The next challenge for that €400bn desert solar plan


Can you spare a few euros for Desertec?

At an estimated cost of €400bn, you might think the first challenge for the ambitious plan to cover much of the Sahara with solar thermal plants and wind farms to power Europe would be raising the money.

Some impressive German names are among those forming a company to explore the further challenges of the task: Siemens, Eon, Munich Re, Deutsche Bank, and RWE are all members of an industrial initiative launched today. Some of them are quite optimistic about the prospects: Siemen’s chief executive Wolfgang Dehen says the plans, which rely on solar thermal concentrating plants and high-voltage cables, are ‘technically feasible for the first time’ after being talked about for 30 years.

Although the website for Desertec, which is a non-profit organisation set up by Trans-Mediterranean Renewable Energy Cooperation, is taking donations via Paypal, no-one’s talking about money to actually build the project yet.

The next challenge is politics: getting all the prospective member countries on board. The second version of their ‘red paper’ is all about getting political support from across the ‘EUMENA’ region (Europe, Middle East, and North Africa), through the auspices of the Union for the Mediterranean. Indeed this union mentioned a ‘Mediterranean solar energy plan’ as one of its key goals; unfortunately for Dersertec however, the Union for the Mediterranean itself, although it includes the crucial North African and Middle Eastern states counted in the Desertec project, is only in its very formative stages. It was only announced a year ago and a recent Ecofin meeting on the subject focused mostly on what it would not be.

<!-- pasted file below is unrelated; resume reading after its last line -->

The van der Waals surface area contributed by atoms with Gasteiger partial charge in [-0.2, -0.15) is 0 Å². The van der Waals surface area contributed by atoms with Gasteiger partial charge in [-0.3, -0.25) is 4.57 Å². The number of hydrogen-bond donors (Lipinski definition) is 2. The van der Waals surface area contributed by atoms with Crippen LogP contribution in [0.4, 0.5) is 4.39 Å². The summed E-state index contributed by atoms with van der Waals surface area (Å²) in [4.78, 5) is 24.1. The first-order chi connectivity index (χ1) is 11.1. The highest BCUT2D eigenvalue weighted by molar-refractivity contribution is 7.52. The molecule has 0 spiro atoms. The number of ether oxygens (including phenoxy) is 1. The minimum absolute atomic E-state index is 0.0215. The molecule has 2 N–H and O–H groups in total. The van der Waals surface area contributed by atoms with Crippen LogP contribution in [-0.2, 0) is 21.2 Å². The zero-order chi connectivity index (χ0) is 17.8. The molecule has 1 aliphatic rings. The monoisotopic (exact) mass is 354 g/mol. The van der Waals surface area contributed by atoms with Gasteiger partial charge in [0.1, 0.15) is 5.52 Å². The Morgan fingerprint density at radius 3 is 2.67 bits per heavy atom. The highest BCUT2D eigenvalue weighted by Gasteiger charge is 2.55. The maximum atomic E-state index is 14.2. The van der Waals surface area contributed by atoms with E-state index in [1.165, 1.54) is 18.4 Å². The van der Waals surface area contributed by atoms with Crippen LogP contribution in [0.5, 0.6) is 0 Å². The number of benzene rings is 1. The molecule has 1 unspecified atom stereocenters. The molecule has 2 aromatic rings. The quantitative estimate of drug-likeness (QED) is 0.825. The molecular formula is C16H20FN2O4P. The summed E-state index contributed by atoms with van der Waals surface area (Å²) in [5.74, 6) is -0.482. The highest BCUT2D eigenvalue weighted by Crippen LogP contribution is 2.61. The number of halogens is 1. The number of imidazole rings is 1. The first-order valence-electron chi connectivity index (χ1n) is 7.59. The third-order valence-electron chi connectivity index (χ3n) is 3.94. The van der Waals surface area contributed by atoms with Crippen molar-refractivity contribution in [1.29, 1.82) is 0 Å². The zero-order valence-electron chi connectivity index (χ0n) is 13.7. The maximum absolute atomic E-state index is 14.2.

Desertec argues that there would be benefits for those in the source countries:

The development and trading of energy from renewable sources will boost economic development in these regions and creates local jobs in the production of collectors as well as in the construction of solar power plants: For example, the construction of only one 250
MW parabolic trough power plant requires 1,000 workers and engineers for a period of two to three years.

And what about security of supply? Other parts of the energy industry are used to it, they say:

With regard to investments, it is pertinent to point out that large investments are currently  being made in Middle Eastern and Northern African countries by the oil industry, not unduly  disturbed by any worries about security.

Related links:

Solar power plants proposed for Sahara (FT, 12/07/09)
Solar energy from the sand – a snip at €400bn (FT Energy Source, 16/06/09)

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